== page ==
Hotmail's Battle Against Gray Mail: Boon Or Bane For Marketers?
Hotmail has been releasing new features to combat gray mail over the past year that have left marketers wondering if they’ll have an even harder time reaching the inbox. The good news is, the changes may actually be beneficial to senders and some will actually see their sending reputations improve. The bad news is, some senders may actually see response levels drop as subscribers tune out, filter, or block more email.
Microsoft claims that over 75% of subscribers report legitimate email that they’ve actually opted into as spam -- which dovetails with MarketingSherpa’s findings that 47% of subscribers specifically use the spam button as a way to unsubscribe from email. Given that, it’s no wonder that Hotmail decided to take action. Spam complaints are counted against a company’s reputation and are used to determine whether or not to send future messages to the junk folder, so when recipients use the spam button because they are tired of getting a certain type of message or because they want to unsubscribe without any hassle, the result can false positives. This isn’t fair to marketers, nor is it fair to other subscribers who actually want to receive those emails.
Three new Hotmail features aim to reduce these false positives:
One-click unsubscribe. If a subscriber clicks on a trusted unsubscribe link within the Hotmail interface, Hotmail will use the list-unsubscribe header to determine where to send the unsubscribe request. If that header isn’t present or isn’t working, Hotmail will quietly place the email from that sender in the junk folder for that recipient going forward.
Auto-expire or archive. These new Sweep features allow subscribers to automatically delete or archive messages from a sender after a given time frame, like automatically deleting all old emails from a daily deal site when new ones arrive in the inbox.
Folder Management. Last but not least, better folder management means that subscribers can choose to have messages delivered to folders besides the inbox, including the nested folders.
The good news is that these changes can actually work in a marketer’s favor. If subscribers start to use the unsubscribe button as opposed to the spam button, we could see complaint rates for marketers decrease substantially, especially if we believe the Sherpa stat that nearly half use the spam button to opt out. The auto-delete and archive features of Sweep will also mean that subscribers can’t report multiple emails as spam, and they will be less annoyed, dinvr future messages won’t reach the inbox. By giving their users more control over how to handle their inbox, Hotmail hopes to cut down on the false positive rates of gray mail. As a result, marketers should see their reputations and inbox placement rates improve.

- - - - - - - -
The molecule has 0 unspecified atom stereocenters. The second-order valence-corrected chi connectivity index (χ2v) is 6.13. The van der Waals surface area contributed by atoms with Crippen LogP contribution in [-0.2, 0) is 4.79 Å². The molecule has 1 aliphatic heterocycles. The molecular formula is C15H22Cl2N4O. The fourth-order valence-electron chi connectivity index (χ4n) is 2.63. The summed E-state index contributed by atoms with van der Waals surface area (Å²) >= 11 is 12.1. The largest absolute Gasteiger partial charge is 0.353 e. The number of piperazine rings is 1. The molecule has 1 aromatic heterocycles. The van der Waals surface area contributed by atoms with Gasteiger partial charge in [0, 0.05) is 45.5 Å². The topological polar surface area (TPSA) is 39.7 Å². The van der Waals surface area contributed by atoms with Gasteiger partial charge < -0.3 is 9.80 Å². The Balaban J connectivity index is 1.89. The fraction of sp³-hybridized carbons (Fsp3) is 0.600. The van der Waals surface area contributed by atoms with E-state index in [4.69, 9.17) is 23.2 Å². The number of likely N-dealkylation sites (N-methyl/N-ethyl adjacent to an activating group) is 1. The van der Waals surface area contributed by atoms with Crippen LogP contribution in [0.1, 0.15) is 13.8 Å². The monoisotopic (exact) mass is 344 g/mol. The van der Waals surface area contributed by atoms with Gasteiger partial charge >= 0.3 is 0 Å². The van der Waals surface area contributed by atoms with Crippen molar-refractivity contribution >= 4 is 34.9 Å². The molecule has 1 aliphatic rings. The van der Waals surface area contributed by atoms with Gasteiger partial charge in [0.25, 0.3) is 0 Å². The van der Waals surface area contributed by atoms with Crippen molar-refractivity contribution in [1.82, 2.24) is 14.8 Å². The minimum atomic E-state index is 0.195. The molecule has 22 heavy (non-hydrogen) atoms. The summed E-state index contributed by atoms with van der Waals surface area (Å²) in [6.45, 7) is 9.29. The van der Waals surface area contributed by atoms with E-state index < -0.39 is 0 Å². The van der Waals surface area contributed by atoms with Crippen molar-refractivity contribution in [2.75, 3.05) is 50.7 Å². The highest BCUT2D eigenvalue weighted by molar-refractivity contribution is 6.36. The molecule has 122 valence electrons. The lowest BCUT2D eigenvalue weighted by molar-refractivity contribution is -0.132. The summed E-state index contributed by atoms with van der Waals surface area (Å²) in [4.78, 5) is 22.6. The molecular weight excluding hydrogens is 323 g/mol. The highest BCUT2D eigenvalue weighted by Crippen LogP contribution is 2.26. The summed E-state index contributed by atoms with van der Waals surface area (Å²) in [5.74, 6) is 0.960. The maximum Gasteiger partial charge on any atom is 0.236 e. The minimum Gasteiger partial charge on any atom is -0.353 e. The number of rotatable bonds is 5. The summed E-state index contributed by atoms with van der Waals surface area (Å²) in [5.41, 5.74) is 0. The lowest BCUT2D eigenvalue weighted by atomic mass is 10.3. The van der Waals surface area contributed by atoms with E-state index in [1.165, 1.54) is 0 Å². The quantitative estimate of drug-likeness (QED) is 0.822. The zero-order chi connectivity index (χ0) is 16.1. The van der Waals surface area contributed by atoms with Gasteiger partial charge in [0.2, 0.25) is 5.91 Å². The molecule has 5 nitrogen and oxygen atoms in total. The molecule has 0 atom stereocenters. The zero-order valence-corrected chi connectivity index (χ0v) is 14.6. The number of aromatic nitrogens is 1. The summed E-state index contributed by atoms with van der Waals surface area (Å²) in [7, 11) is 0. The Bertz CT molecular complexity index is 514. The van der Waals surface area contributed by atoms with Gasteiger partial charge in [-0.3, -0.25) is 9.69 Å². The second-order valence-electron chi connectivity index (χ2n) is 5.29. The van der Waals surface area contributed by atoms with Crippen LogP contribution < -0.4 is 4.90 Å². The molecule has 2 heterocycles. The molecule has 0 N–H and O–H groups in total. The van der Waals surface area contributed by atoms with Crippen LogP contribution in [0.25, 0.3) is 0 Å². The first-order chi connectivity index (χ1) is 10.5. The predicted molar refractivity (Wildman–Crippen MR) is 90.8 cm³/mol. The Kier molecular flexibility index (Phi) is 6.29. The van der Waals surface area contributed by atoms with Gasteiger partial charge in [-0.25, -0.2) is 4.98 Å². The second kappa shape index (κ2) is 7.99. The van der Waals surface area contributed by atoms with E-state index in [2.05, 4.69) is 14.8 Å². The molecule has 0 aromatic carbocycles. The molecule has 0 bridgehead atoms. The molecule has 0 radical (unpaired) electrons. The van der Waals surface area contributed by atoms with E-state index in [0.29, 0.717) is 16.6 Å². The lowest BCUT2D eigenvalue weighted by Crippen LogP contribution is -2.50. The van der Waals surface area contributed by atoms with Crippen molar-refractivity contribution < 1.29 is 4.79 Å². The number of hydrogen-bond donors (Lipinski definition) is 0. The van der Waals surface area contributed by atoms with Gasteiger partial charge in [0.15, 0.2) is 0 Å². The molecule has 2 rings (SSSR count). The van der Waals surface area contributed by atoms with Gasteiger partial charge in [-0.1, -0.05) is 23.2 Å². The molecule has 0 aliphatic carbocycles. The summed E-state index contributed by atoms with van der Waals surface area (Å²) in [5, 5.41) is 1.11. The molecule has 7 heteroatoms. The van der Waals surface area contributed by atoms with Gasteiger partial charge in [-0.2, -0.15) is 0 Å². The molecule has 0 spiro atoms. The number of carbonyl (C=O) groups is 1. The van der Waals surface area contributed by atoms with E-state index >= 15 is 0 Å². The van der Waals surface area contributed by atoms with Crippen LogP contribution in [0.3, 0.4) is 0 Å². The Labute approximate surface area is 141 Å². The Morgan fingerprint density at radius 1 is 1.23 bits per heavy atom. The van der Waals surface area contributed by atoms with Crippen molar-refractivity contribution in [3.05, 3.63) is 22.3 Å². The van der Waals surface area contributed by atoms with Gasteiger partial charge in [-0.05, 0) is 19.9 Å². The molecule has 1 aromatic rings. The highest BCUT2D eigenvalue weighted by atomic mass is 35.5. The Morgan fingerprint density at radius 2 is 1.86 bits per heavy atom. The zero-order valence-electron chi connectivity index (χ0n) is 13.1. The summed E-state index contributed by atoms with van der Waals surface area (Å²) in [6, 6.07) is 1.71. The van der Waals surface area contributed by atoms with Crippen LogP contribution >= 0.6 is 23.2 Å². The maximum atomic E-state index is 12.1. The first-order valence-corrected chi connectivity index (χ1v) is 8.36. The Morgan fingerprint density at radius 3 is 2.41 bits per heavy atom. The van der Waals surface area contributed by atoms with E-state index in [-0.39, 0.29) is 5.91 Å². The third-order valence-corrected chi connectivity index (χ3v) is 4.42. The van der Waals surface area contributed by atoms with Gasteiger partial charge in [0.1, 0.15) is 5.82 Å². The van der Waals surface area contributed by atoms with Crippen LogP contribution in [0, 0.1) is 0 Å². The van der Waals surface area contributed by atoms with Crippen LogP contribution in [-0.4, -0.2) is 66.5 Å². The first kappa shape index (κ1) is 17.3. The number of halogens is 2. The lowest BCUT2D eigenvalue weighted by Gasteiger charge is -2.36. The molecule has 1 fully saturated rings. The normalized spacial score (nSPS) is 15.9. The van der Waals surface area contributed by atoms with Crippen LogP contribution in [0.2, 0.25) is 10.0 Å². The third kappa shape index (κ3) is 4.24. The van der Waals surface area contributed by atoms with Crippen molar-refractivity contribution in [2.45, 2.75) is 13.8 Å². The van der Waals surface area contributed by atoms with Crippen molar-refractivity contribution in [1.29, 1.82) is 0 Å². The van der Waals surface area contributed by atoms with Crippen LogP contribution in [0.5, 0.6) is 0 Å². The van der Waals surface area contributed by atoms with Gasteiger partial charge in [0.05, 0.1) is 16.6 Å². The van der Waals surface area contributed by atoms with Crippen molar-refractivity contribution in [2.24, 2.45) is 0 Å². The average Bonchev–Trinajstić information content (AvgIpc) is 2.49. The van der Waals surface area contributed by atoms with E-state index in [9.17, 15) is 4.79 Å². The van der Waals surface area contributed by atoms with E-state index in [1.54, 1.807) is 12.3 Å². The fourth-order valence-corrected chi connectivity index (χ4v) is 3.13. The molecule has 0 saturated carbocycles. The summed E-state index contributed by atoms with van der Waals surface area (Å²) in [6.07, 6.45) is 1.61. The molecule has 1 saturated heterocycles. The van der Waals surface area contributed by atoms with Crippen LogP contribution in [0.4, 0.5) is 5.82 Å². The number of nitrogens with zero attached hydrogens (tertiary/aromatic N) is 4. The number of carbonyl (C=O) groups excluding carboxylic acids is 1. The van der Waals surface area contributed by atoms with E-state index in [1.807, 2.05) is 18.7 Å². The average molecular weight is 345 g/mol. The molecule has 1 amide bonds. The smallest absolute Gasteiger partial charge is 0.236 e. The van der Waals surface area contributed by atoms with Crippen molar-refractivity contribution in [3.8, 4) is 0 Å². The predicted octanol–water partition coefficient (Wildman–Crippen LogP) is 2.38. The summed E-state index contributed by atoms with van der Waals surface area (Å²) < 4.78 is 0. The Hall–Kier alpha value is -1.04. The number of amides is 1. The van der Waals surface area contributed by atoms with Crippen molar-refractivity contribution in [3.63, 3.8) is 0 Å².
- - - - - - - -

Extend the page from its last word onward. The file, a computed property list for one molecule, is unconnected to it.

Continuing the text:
The bad news is that if these practices are widely adopted by Hotmail users, marketers could have a harder time reaching their subscribers. I believe giving subscribers an easy way for to opt out, like with the one-click unsubscribe, is a good thing for everyone. Automatic unsubscribe gives a clearer signal of “this is something that I don’t want anymore” vs. “this is spam” to receivers. However, features like Sweep can mean your email is permanently moved from view of the subscriber and no amount of win-back campaigns can change that, since subscribers simply won’t see your messages to re-engage. Even if subscribers are moving your email to a different folder, they may simply check your emails less often.
There are three things I recommend to have these features work in your favor:
1. Add the list-unsubscribe header to your emails. While you can use either a link or a URL, a link to your preference center page means you can give preferences on frequency and mailing type so your subscribers have the chance to opt down instead of out.
2. Data is still key. Arming yourself with inbox placement rates and subscriber-level data can drive more effective messaging and strategy. There’s no need to change your practices if you don’t have a problem. On the other hand, sitting still while problems compound can make it harder to course-correct in the future.
3. Look for other ways to reach your subscribers. Marketers may use transactional messages more to reach their subscribers. Just make sure you stay within CAN-SPAM’s limits.
What’s your take? Is this a good or bad thing for your email marketing program?